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appears asked believed body Book Bury called carried charm child church comes continued cure custom daughter death door East Anglian eyes father finger fire five Forby four girl give given grave green hand head heard horses husband Ibid Ipswich Journal John King known lady leave letter living London looked manner March married means moon Moor morning mother nails never night Notes and Queries once parish pass person piece play poor present Redstone ring round Rushes says seen shillings side sometimes soon Suffolk Garland Suffolk Notes Suffolk Words supposed taken tell thing told took town tree turn wife witch witchcraft woman Woodbridge Words and Phrases young
95 psl. - Set me as a seal upon thine heart, As a seal upon thine arm : For love is strong as death; Jealousy is cruel as the grave: The coals thereof are coals of fire, Which hath a most vehement flame. Many waters cannot quench love, Neither can the floods drown it: If a man would give all the substance of his house for love, It would utterly be contemned.
199 psl. - Duny was conveyed from the bar and brought to the maid ; they put an apron before her eyes, and then one other person touched her hand, which produced the same effect as the touch of the witch did in the court. Whereupon the gentlemen returned, openly protesting that they did believe the whole transaction of this business was a mere imposture.
45 psl. - My darter ha' spun five, five skeins to-day. My darter ha' spun five, five skeins to-day." " S'ars o' mine ! " said the king, " I never heerd tell of any one as could do that." Then he said: "Look you here, I want a wife, and I'll marry your darter. But look you here...
98 psl. - Another plant of omen is the yarrow (ScMllaea millefolium), called by us yarroway. The mode of divination is this : You must take one of the serrated leaves of the plant, and with it tickle the inside of the nostrils, repeating at the same time the following lines : Yarroway, yarroway, bear a white blow ; If my love love me, my nose will bleed now.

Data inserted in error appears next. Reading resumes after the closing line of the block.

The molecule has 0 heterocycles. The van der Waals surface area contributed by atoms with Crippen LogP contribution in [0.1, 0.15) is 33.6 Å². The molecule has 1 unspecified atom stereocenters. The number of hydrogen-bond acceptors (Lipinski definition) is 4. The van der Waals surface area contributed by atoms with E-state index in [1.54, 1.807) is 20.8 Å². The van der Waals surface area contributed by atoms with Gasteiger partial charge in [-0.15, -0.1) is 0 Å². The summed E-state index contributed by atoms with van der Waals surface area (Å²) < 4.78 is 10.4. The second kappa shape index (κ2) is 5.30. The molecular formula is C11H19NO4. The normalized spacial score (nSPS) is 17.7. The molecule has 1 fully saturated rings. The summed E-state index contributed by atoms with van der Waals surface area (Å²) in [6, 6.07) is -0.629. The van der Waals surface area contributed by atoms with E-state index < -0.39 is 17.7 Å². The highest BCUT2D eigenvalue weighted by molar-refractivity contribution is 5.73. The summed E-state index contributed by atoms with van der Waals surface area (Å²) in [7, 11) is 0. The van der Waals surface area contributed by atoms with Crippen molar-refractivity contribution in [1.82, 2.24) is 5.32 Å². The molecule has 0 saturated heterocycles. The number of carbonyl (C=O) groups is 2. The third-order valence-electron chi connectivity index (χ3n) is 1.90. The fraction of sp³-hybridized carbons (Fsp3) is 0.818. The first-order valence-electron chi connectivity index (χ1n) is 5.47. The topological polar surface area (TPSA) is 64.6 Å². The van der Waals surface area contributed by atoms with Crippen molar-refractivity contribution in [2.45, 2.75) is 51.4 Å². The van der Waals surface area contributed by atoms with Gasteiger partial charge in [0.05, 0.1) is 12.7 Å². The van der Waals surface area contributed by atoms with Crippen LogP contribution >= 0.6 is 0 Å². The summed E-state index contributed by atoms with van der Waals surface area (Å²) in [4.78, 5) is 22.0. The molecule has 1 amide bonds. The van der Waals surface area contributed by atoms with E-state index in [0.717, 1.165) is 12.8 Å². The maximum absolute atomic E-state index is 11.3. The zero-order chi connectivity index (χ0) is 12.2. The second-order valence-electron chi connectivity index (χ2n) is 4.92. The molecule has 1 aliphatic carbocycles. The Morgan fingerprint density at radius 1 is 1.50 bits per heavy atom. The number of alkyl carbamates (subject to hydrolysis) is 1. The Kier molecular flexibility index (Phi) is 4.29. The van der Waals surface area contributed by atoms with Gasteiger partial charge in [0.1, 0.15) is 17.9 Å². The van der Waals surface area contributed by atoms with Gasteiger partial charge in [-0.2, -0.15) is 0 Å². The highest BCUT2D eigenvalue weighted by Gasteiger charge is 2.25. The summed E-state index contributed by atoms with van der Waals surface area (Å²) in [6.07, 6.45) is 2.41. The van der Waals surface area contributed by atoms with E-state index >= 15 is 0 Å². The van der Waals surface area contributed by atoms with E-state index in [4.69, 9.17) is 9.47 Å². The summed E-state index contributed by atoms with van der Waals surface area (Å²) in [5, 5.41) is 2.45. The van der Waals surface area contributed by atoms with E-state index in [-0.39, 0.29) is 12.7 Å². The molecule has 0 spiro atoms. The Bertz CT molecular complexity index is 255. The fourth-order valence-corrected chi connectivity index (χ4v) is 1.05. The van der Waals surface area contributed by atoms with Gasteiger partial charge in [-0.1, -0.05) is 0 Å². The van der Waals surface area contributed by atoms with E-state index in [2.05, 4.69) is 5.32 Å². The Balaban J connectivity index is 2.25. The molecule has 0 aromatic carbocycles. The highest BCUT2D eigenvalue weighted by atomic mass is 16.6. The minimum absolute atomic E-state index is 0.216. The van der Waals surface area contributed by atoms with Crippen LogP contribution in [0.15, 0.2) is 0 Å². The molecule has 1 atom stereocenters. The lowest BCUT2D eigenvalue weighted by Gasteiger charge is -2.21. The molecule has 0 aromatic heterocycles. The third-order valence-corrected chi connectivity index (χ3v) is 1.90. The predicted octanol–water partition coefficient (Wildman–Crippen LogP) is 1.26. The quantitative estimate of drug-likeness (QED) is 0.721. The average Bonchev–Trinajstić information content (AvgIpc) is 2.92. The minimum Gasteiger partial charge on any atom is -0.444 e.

xi psl. - Compound for sins they were inclined to, By damning those they had no mind to.
48 psl. - Noo, t'ain't," says the impet. An' then that laughed an' twirled that's tail till yew cou'n't hardly see it. " Take time, woman," that says ; " next guess, an' you're mine." An' that stretched out that's black hands at her. Well, she backed a step or two, an' she looked at it, and then she laughed out, an' says she, a pointin' of her finger at it: " Nimmy nimmy not Yar name's Tom Tit Tot.
44 psl. - Best or worst," says the gal, " I've ate 'em all, and you can't ha' one till that's come agin." Well, the woman she were wholly bate, and she took her spinnin' to the door to spin, and as she span she sang : " My darter ha' ate five, five pies to-day. My darter ha
31 psl. - He's a going out with the tide," said Mr. Peggotty to me, behind his hand. My eyes were dim, and so were Mr. Peggotty 's ; but I repeated in a whisper, "With the tide?" "People can't die, along the coast,
55 psl. - But since I'm resolved to die for my dear, I'll chuse six young virgins my coffin to bear ; And all those young virgins I now do chuse, Instead of green ribbands, green ribbands, green ribbands, Instead of green ribbands, a garland shall wear ; And when in the church in my grave I lie deep, Let all those fine garlands, fine garlands, fine garlands, Let all those fine garlands hang over my feet. And when any of my sex behold the sight, They may see I've been constant, been constant, They may see I've...
124 psl. - Bull, every year of his term, so often as it shall happen that any gentlewoman (mulierem generosum), or any other woman, from devotion, or vows by them made, shall visit the tomb of the glorious martyr St. Edmund, to make the oblation of the said white bull, etc. Dated, the 4th of June, in the second year of Henry VII. (AD 1487.)" Two other indentures, nearly similar, are of the eleventh and twenty-fifth of He«ry 7111.